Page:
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Analysis and Statistics of Crystallisation Success Increase by Composition Modification of Protein and Precipitant Mixing Ratio

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The nucleation zone has to be reached for any crystal to grow, and the search for crystallization conditions of new proteins is a trial and error process. Here a convenient screening strategy is studied in detail that varies the volume ratio of protein sample to the reservoir solution in the drop to initiate crystallization that is named “composition modification”. It is applied after the first screen and has been studied with twelve proteins. Statistical analysis shows a significant improvement in screening using this strategy. The average improvement of “hits” at different temperatures is between 32 and 42%, for examples, 41.8% ± 14.0% and 35.7% ± 12.4% (± standard deviation) at 288 K and 300 K, respectively. Remarkably, some new crystals were found by composition modification which increased the probability of reaching the nucleation zone to initiate crystallization. This was confirmed by a phase diagram study. It is also demonstrated that composition modification can further increase crystallisation success significantly (1.3 times) after the improvement of “hits” by temperature screening. The trajectories of different composition modifications during vapour diffusion were plotted, further demonstrating that protein crystallizability can be increased by hitting more parts of the nucleation zone. It was also found to facilitate the finding of initial crystals for proteins of low solubility. These proteins gradually become more concentrated during the vapour diffusion process starting from a larger protein solution ratio in the initial mixture.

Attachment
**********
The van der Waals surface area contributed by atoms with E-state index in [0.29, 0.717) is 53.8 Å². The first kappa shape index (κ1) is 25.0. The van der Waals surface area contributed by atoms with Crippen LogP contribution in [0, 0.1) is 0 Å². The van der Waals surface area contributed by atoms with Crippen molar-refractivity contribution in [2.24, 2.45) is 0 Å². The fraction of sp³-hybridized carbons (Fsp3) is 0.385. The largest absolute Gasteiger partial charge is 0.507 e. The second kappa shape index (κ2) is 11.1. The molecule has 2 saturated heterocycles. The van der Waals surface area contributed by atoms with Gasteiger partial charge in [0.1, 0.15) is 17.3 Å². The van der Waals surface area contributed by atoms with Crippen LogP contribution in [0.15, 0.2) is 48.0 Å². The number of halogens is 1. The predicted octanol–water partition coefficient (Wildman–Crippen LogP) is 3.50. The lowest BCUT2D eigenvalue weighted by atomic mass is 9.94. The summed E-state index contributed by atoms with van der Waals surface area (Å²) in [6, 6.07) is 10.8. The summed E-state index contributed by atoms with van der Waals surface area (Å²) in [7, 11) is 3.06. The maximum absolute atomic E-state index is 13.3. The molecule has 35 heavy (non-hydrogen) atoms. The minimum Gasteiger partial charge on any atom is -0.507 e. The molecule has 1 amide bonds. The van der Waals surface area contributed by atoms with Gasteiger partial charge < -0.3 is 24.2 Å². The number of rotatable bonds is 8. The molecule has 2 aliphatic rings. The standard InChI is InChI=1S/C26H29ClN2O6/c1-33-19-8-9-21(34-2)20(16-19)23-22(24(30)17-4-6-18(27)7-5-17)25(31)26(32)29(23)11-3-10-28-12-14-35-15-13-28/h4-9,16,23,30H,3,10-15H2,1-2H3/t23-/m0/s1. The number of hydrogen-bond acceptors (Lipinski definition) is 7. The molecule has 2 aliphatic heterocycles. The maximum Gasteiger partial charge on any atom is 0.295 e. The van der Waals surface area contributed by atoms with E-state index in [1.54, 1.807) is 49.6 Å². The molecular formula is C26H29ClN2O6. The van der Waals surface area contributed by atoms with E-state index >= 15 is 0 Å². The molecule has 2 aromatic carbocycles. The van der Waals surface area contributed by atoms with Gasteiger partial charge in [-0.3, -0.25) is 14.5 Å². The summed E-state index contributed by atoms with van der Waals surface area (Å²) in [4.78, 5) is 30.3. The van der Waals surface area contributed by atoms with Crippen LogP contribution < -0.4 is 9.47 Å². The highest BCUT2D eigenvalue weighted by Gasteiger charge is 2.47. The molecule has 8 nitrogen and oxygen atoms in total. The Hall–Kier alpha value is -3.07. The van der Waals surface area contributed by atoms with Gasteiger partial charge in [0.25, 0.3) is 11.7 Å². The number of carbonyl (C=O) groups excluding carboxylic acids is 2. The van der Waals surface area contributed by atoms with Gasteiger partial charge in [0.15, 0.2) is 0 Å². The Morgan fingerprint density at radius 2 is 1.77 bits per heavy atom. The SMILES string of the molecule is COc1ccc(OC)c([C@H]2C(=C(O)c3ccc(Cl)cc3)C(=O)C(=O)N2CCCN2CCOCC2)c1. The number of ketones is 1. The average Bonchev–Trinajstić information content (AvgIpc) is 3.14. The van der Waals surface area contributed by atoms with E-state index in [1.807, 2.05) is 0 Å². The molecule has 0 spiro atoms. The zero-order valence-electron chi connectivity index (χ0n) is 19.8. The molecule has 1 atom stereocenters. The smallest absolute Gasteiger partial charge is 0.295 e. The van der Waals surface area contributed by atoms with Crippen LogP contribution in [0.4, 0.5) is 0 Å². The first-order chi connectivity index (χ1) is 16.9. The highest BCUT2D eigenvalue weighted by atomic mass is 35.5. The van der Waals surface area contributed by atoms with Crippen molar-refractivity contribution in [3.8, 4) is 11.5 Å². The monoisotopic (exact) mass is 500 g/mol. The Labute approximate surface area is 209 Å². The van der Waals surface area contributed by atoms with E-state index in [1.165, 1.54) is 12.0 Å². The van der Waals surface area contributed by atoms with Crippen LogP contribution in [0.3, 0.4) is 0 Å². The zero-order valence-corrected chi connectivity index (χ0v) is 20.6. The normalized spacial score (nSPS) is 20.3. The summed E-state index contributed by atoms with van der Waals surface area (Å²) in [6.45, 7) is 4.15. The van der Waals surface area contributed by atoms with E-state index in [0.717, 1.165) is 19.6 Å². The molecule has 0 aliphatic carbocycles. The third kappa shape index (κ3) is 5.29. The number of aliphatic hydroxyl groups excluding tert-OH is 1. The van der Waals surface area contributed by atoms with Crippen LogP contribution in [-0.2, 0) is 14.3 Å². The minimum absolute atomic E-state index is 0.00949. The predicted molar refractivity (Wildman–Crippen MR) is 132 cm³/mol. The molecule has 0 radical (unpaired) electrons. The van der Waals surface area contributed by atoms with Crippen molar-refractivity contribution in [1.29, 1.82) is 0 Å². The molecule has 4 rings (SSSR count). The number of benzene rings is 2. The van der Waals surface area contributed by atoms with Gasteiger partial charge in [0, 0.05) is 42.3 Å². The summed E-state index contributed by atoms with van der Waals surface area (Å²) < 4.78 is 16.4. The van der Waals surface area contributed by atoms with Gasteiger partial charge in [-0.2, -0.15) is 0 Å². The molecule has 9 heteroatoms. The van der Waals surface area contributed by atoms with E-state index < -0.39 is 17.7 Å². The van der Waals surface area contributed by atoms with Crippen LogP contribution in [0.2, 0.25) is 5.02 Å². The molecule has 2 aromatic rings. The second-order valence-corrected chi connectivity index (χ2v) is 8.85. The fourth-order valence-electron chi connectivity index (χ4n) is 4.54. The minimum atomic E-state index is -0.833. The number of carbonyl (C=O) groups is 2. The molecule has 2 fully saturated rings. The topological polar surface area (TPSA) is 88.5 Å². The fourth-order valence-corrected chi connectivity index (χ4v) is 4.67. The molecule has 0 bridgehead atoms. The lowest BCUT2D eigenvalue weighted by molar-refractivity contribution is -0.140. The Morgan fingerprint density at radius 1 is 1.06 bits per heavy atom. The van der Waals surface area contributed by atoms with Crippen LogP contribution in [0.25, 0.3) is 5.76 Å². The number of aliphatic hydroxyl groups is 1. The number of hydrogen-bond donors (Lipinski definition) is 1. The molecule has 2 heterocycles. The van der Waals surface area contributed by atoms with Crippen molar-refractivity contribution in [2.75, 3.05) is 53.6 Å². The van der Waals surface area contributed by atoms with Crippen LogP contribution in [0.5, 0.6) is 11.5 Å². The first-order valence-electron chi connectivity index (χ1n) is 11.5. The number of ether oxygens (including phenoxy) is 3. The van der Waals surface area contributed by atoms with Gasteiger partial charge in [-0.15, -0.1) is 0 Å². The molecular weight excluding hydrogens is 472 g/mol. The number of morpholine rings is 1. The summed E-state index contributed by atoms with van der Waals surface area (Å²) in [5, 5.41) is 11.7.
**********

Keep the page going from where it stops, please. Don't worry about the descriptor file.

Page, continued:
Keywords: Composition modification; NAD kinase; NMR data; PDB; Sigma Chemicals; chymotrypsinogen; composition modification; crystallizability; hits increase; nucleation zone; protein crystallizability; protein with low solubility; statistics; supersaturation; trajectories

Document Type: Research Article

Publication date: October 1, 2011

More about this publication?
  • Protein & Peptide Letters publishes short papers in all important aspects of protein and peptide research, including structural studies, recombinant expression, function, synthesis, enzymology, immunology, molecular modeling, drug design etc. Manuscripts must have a significant element of novelty, timeliness and urgency that merit rapid publication. Reports of crystallisation, and preliminary structure determinations of biologically important proteins are acceptable. Purely theoretical papers are also acceptable provided they provide new insight into the principles of protein/peptide structure and function.

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